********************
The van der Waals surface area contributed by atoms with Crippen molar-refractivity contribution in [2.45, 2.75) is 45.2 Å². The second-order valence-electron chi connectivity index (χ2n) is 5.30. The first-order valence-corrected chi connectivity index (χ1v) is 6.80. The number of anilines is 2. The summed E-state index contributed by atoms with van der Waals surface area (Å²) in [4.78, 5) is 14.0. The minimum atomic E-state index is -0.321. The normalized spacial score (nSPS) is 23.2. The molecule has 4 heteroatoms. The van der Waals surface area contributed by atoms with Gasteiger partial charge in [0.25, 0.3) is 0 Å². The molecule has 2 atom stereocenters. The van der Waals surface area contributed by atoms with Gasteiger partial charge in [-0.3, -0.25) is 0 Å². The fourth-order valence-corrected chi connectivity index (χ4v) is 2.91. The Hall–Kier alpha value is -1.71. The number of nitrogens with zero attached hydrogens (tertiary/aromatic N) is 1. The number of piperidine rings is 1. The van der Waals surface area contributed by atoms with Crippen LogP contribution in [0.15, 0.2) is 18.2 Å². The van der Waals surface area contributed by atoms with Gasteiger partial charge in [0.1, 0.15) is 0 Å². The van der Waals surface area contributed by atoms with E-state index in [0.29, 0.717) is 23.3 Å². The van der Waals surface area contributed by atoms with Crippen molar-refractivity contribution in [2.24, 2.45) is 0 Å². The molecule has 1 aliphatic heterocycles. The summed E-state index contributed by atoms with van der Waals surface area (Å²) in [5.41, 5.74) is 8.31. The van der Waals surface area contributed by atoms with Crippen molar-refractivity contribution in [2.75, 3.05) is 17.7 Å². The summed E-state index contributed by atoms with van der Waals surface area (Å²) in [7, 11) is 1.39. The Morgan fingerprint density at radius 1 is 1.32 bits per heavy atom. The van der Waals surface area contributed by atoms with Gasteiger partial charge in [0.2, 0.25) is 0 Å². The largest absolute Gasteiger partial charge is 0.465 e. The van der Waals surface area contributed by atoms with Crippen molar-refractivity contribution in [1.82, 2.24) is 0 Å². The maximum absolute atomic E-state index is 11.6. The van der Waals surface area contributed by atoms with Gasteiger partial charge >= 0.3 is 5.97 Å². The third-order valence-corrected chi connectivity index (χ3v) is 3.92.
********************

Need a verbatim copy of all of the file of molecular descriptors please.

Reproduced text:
The van der Waals surface area contributed by atoms with Crippen molar-refractivity contribution in [2.45, 2.75) is 45.2 Å². The second-order valence-electron chi connectivity index (χ2n) is 5.30. The first-order valence-corrected chi connectivity index (χ1v) is 6.80. The number of anilines is 2. The summed E-state index contributed by atoms with van der Waals surface area (Å²) in [4.78, 5) is 14.0. The minimum atomic E-state index is -0.321. The normalized spacial score (nSPS) is 23.2. The molecule has 4 heteroatoms. The van der Waals surface area contributed by atoms with Gasteiger partial charge in [0.25, 0.3) is 0 Å². The molecule has 2 atom stereocenters. The van der Waals surface area contributed by atoms with Gasteiger partial charge in [-0.3, -0.25) is 0 Å². The fourth-order valence-corrected chi connectivity index (χ4v) is 2.91. The Hall–Kier alpha value is -1.71. The number of nitrogens with zero attached hydrogens (tertiary/aromatic N) is 1. The number of piperidine rings is 1. The van der Waals surface area contributed by atoms with Crippen LogP contribution in [0.15, 0.2) is 18.2 Å². The van der Waals surface area contributed by atoms with Gasteiger partial charge in [0.1, 0.15) is 0 Å². The van der Waals surface area contributed by atoms with E-state index in [0.29, 0.717) is 23.3 Å². The van der Waals surface area contributed by atoms with Crippen molar-refractivity contribution in [2.24, 2.45) is 0 Å². The molecule has 1 aliphatic heterocycles. The summed E-state index contributed by atoms with van der Waals surface area (Å²) in [5.41, 5.74) is 8.31. The van der Waals surface area contributed by atoms with Crippen molar-refractivity contribution in [2.75, 3.05) is 17.7 Å². The summed E-state index contributed by atoms with van der Waals surface area (Å²) in [7, 11) is 1.39. The Morgan fingerprint density at radius 1 is 1.32 bits per heavy atom. The van der Waals surface area contributed by atoms with Gasteiger partial charge in [0.2, 0.25) is 0 Å². The largest absolute Gasteiger partial charge is 0.465 e. The van der Waals surface area contributed by atoms with Crippen molar-refractivity contribution in [1.82, 2.24) is 0 Å². The maximum absolute atomic E-state index is 11.6. The van der Waals surface area contributed by atoms with Gasteiger partial charge >= 0.3 is 5.97 Å². The third-order valence-corrected chi connectivity index (χ3v) is 3.92.